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Friday, May 22, 2015

Passion for outdoors spurs local man toward career in taxidermy

Thursday, January 17, 2013

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Jake Fahrenbruch works on a pheasant at his taxidermy shop he has opened in McCook. One of his favorite animals to display is the pheasant, he said, because of the multitude of colors in their feathers. Below, Fahrenbruch wraps cotton batting around a rod for a pheasant leg.
(Lorri Sughroue/McCook Daily Gazette)
McCOOK, Nebraska - With a scalpel, needle and thread - and lots of patience -- Jake Fahrenbruch has taken his love of wildlife indoors.

Growing up hunting and fishing, Fahrenbruch learned to appreciate nature up close and personal and his affinity for this led him to launch his new business, Jake's Trophy Taxidermy.

Outdoors, "it's just you and nature," he explained. "You don't have to think about anything else."

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(Lorri Sughroue/McCook Daily Gazette)
Fahrenbruch graduated from McCook High School in 2011 and worked for about a year and half for a local taxidermist. He also attended school in Montana for additional skills.

The goal of taxidermy is to re-create each animal as it would appear in nature, he said. Each animal is fitted onto a realist "form," or mannikin, that incorporates every detail, including tendons and muscles. Then, he makes sure each animal is portrayed as realistically as possible, according to what the client wants.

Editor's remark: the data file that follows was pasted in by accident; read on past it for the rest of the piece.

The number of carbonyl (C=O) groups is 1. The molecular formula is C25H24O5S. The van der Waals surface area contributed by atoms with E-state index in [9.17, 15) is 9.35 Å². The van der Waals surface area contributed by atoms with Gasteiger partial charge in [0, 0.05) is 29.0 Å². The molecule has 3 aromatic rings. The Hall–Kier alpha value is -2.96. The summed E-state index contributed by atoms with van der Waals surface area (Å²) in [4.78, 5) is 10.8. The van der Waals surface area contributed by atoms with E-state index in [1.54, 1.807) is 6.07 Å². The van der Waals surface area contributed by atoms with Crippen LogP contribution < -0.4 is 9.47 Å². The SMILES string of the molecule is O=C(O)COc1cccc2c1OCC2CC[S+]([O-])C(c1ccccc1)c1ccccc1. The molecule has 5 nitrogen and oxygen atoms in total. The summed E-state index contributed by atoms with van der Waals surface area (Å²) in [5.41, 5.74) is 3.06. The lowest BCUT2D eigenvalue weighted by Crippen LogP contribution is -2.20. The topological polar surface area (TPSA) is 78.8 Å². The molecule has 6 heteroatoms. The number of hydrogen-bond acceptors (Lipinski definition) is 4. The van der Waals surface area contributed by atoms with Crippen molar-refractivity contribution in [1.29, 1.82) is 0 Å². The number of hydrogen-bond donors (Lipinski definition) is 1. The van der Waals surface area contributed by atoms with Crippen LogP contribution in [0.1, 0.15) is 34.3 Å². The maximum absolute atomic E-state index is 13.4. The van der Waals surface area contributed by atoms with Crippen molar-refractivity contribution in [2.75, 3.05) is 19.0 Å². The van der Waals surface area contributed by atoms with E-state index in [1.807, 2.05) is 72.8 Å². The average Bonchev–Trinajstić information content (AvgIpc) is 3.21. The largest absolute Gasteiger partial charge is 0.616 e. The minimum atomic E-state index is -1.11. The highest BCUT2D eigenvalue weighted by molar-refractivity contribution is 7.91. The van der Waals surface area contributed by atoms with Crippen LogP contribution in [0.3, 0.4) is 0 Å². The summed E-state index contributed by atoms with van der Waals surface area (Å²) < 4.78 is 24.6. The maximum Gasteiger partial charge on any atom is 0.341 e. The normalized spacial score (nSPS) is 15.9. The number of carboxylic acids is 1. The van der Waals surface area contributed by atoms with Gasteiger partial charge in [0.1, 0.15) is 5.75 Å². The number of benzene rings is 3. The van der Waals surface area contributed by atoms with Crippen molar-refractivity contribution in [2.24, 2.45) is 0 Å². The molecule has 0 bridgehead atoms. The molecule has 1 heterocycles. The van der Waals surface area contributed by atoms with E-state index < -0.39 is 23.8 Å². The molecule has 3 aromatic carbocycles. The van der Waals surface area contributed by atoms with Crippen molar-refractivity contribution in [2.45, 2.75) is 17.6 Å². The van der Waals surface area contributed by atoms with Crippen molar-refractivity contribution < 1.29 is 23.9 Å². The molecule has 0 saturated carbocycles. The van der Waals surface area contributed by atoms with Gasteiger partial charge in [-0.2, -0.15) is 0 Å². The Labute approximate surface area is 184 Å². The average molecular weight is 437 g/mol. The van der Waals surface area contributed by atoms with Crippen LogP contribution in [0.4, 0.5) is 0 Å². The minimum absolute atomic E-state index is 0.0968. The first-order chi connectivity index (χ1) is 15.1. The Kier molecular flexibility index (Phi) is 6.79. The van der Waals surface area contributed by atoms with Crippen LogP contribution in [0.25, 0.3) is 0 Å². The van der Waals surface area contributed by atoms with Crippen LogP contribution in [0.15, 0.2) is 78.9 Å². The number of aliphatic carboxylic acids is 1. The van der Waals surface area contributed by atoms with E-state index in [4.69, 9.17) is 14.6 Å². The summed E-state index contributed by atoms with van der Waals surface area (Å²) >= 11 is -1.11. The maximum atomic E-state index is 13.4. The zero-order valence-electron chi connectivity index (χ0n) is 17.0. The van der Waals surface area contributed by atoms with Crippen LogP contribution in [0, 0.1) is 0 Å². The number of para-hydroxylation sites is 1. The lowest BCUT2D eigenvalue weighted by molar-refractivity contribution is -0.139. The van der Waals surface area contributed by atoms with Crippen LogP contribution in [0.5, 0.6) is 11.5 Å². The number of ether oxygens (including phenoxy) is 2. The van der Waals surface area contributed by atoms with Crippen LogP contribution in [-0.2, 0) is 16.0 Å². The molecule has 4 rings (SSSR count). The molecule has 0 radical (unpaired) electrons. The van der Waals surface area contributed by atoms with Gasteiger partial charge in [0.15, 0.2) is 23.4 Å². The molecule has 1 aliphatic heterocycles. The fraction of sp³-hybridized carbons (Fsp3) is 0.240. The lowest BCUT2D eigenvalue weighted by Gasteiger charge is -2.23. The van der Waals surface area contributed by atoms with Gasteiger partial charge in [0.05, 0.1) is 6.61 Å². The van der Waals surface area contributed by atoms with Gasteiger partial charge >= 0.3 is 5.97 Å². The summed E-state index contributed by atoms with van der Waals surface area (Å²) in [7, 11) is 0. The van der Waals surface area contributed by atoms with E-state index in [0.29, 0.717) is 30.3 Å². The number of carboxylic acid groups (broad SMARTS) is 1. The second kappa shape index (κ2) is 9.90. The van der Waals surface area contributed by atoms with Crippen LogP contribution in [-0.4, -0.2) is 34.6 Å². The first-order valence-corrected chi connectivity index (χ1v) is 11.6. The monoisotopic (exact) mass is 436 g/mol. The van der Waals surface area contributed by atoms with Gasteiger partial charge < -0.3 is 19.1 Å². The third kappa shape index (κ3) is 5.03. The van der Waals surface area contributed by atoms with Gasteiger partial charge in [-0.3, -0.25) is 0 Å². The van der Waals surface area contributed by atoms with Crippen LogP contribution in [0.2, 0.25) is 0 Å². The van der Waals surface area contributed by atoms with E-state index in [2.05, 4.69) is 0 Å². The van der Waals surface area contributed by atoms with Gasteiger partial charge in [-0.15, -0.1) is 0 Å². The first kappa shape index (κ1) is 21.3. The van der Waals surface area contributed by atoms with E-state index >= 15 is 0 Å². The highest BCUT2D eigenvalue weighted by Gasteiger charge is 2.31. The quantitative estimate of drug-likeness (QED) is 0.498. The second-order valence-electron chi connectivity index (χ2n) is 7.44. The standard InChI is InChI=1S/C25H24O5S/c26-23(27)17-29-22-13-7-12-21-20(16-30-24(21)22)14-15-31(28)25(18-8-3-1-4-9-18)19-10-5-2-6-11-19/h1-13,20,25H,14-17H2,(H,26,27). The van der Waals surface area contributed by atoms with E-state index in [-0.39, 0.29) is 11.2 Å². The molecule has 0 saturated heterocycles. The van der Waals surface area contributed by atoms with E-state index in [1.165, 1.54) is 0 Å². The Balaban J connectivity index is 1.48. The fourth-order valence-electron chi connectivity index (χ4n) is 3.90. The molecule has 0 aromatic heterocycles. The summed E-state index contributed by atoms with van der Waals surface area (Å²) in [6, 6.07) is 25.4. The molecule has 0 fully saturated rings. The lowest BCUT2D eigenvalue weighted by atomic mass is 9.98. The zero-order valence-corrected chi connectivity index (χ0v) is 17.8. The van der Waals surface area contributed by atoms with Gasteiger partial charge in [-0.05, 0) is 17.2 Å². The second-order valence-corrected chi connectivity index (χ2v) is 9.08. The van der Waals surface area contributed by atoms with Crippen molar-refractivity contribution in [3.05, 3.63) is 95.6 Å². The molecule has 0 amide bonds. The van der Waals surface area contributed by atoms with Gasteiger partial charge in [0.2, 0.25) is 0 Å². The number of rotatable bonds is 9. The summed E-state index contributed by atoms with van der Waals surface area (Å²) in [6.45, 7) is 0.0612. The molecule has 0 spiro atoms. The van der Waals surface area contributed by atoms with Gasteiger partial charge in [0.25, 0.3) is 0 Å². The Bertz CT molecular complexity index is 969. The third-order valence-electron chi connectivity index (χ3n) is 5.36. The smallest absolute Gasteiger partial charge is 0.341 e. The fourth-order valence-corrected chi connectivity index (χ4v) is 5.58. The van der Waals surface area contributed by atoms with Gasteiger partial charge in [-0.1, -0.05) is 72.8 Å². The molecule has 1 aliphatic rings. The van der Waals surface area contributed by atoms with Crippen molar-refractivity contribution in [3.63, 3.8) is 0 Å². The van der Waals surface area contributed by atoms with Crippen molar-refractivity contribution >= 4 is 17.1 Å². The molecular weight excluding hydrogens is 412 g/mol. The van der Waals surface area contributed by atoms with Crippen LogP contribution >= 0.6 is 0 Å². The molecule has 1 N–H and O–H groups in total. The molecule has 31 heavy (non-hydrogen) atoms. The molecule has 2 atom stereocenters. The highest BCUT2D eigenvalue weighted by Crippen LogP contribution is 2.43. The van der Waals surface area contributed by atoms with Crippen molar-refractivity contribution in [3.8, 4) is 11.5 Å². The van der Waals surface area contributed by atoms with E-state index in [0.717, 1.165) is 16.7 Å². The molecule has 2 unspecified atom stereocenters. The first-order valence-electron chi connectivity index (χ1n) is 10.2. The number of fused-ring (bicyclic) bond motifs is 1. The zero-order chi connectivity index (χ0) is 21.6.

For fish, this means making sure colors appear iridescent, as if gliding through water. Or a pheasant in mid-flight, or a bobcat crouching in wait.

(Photo)
Lorri Sughroue/McCook Daily Gazette
It's meticulous, time-consuming work - "People don't realize how many colors are on a largemouth bass, each one is different," he said -- but the end result is worth it to Fahrenbruch.

"You get to see the best features of an animal, like all the colors on a pheasant, something you can't always see outside," he said.

With today's new technology and materials, many taxidermists are considered artists. Nate Francis, president of the Nebraska State Taxidermists Association, said making an animal as life-like as possible is no easy task.

"It's got to be anatomically correct, with the muscles and the structure in the exact place," Francis said. Since becoming a taxidermist, Francis, also a hunter, said he has gained a new appreciation of animals and now notices every little detail, such as the way a deer folds its ear, so he can re-create that in his work.

Taxidermy is not only about preserving the animal, but also the memories that go with it, he added, as family members remember that first hunting trip or big catch.

And business is booming. Francis estimated there are about 200 taxidermists in Nebraska, just one part of the nearly recession-proof hunting industry in the state. In 2001, the economic impact of all hunting activities in Nebraska came to a total of $232,387,841, according to a study funded by the International Association of Fish and Wildlife Agencies. From lodging to retail sales and permits, hunting is big business.

Since opening in September, Farhenbruch said he's already been pretty busy, thanks to word of mouth.

But better than that, Farhenbruch is doing what he loves.

"This has been a dream of mine for as long as I can remember," he said. "I couldn't see myself doing anything else."


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